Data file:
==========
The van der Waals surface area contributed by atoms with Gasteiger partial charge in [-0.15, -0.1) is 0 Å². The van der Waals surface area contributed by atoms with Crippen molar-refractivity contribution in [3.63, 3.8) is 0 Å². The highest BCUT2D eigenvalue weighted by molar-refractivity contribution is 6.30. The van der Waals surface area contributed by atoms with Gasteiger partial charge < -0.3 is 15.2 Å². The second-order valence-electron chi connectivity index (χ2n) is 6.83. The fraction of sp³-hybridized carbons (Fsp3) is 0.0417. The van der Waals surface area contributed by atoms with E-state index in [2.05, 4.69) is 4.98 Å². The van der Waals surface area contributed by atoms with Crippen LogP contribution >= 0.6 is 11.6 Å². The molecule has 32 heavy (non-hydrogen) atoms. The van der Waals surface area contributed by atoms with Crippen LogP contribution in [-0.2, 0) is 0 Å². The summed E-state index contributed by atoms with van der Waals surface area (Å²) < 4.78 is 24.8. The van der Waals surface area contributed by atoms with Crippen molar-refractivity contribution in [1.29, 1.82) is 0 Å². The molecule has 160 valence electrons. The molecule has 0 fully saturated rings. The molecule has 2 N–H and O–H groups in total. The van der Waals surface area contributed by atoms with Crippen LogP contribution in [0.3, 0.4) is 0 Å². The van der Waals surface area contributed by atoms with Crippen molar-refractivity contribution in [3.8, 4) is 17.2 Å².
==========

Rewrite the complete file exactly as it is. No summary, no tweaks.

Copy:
The van der Waals surface area contributed by atoms with Gasteiger partial charge in [-0.15, -0.1) is 0 Å². The van der Waals surface area contributed by atoms with Crippen molar-refractivity contribution in [3.63, 3.8) is 0 Å². The highest BCUT2D eigenvalue weighted by molar-refractivity contribution is 6.30. The van der Waals surface area contributed by atoms with Gasteiger partial charge < -0.3 is 15.2 Å². The second-order valence-electron chi connectivity index (χ2n) is 6.83. The fraction of sp³-hybridized carbons (Fsp3) is 0.0417. The van der Waals surface area contributed by atoms with E-state index in [2.05, 4.69) is 4.98 Å². The van der Waals surface area contributed by atoms with Crippen LogP contribution >= 0.6 is 11.6 Å². The molecule has 32 heavy (non-hydrogen) atoms. The van der Waals surface area contributed by atoms with Crippen LogP contribution in [-0.2, 0) is 0 Å². The summed E-state index contributed by atoms with van der Waals surface area (Å²) < 4.78 is 24.8. The van der Waals surface area contributed by atoms with Crippen molar-refractivity contribution in [1.29, 1.82) is 0 Å². The molecule has 160 valence electrons. The molecule has 0 fully saturated rings. The molecule has 2 N–H and O–H groups in total. The van der Waals surface area contributed by atoms with Crippen LogP contribution in [0.3, 0.4) is 0 Å². The van der Waals surface area contributed by atoms with Crippen molar-refractivity contribution in [3.8, 4) is 17.2 Å².